01 Dec Cape Cod and Leaving New England
By the time we reached Cape Cod, our last stop in New England, it felt like we’d come full circle. The sun was shining and the air was almost as warm as it had been when we’d first arrived in September. As always when we travel, time seemed both long and short; although the days had whizzed by in an idyllic whirl, I also felt like we’d been in New England forever.
*Update: you can read our complete 2016 New England Fall Foliage Guide here. This includes tips on where on when to see the best foliage, what to eat, which festivals to visit, how much our fall trip to New England cost and our favourite destinations in New England.*
Cycling and Exploring on Cape Cod
Cape Cod branches off the coast of Massachusetts, curling upwards like a thin, scorpion tail. The Cape is becoming perilously narrow, washing away at a rate of three feet a year, and locals are working hard to slow down the erosion and preserve this slice of holiday heaven. In the summer, Route 6, which runs the length of the Cape, is choked with holiday-goers, all bound for its famous stretches of sandy beach.
Cape Cod is dotted with small towns which live off the summertime crowds. As we were visiting in early November, most places were shut off for the season and the beaches were eerily quiet, frequented only by dog walkers and locals. Some might prefer the bustle of high season but we loved the peaceful autumn vibe, cheaper costs and cooler weather.
Through Airbnb we were able to find a cheap but lovely room in Harwich; if you’ve never used Airbnb before, you can get £20 free credit to spend on the site if you sign up using this link. Our host was a long-time resident of the Cape who gave us tips on what to see and lent us bicycles so we could ride along the bike path, which was once an old railway line. The air was a perfect autumn cool and leaves crunched under our wheels as we sped down the tree-lined paths before stopping in Chatham for hot tea.
We explored Cape Cod more thoroughly by car, snaking our way upwards, stopping off at towns and lighthouses along the way. Eventually we reached the very tip, Provincetown, which is the bustling gay capital of the Cape, something akin to Brighton in the UK. Halloween decorations still adorned the houses and a few shops selling saltwater taffy and seaside souvenirs were open for business.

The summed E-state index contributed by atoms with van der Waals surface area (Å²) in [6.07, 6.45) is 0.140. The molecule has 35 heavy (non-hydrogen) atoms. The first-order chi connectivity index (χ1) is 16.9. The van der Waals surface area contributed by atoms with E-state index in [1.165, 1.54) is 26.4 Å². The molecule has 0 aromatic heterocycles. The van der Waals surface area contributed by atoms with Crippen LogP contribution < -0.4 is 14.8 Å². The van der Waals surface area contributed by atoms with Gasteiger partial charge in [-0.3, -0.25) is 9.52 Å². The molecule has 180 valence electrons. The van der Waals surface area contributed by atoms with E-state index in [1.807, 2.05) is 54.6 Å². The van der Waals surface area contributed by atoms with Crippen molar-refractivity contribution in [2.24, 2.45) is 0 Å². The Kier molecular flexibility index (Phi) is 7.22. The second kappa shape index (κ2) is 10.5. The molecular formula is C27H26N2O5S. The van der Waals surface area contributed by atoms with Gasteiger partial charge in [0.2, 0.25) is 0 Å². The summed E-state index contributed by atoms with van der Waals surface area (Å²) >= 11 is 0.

Leaving New England
The weather turned the day we left Cape Cod, signalling an end to our perfect road trip through New England. As the wind whipped up and rain began to fall from the leaden sky, I began to feel pangs of longing for the places we’d left behind; the wild, rugged coastline, national parks and white lighthouses of Maine, the jagged mountains and vast lakes of New Hampshire, the vibrant University cities of Boston, Providence and New Haven.
I thought of blueberry pancakes, steaming cups of clam chowder and crisp McIntosh apples. I smelt sea salt and conjured images of crashing waves, sandy beaches and golden hues of the falling autumn leaves. I remembered watching the Labour-day fireworks in Boston when we first arrived and our road trip still stretched tantalisingly off into the horizon. Memories of long hours in the car, tracing roads on the map with my fingertip, of a freezing cold Halloween night, hiking in Acadia, standing at the top of Mount Washington and spotting humpback whales flashed through my mind.
Our New England road trip was the best I’ve ever taken. Above all else though, it was Vermont that stole a chunk of my heart. It wasn’t just the perfect fall foliage and the acres of forest dotted with rolling fields and red farmhouses that made Vermont so special – it was the feel of the state. I loved the independent, home-grown vibe, the local cheeses, syrup farms, orchards and vegetable stands on every corner.
In particular, I remember our time in the tiny, former-industrial town of Bellows Falls as the happiest of our entire road trip. I loved staying with our interesting, slightly eccentric host in a house without locks on the doors. The days we spent there seemed never-ending – we’d drive out to nearby towns, revel in spectacular foliage, bake apple pies and sip tea in the town café. The memories of our time in Vermont are so perfect they make my heart ache.
Moving on from New England, the pace and feel of our trip changed and what followed was an intense three weeks of city sightseeing in Philadelphia, DC and New York City – more on this to come.
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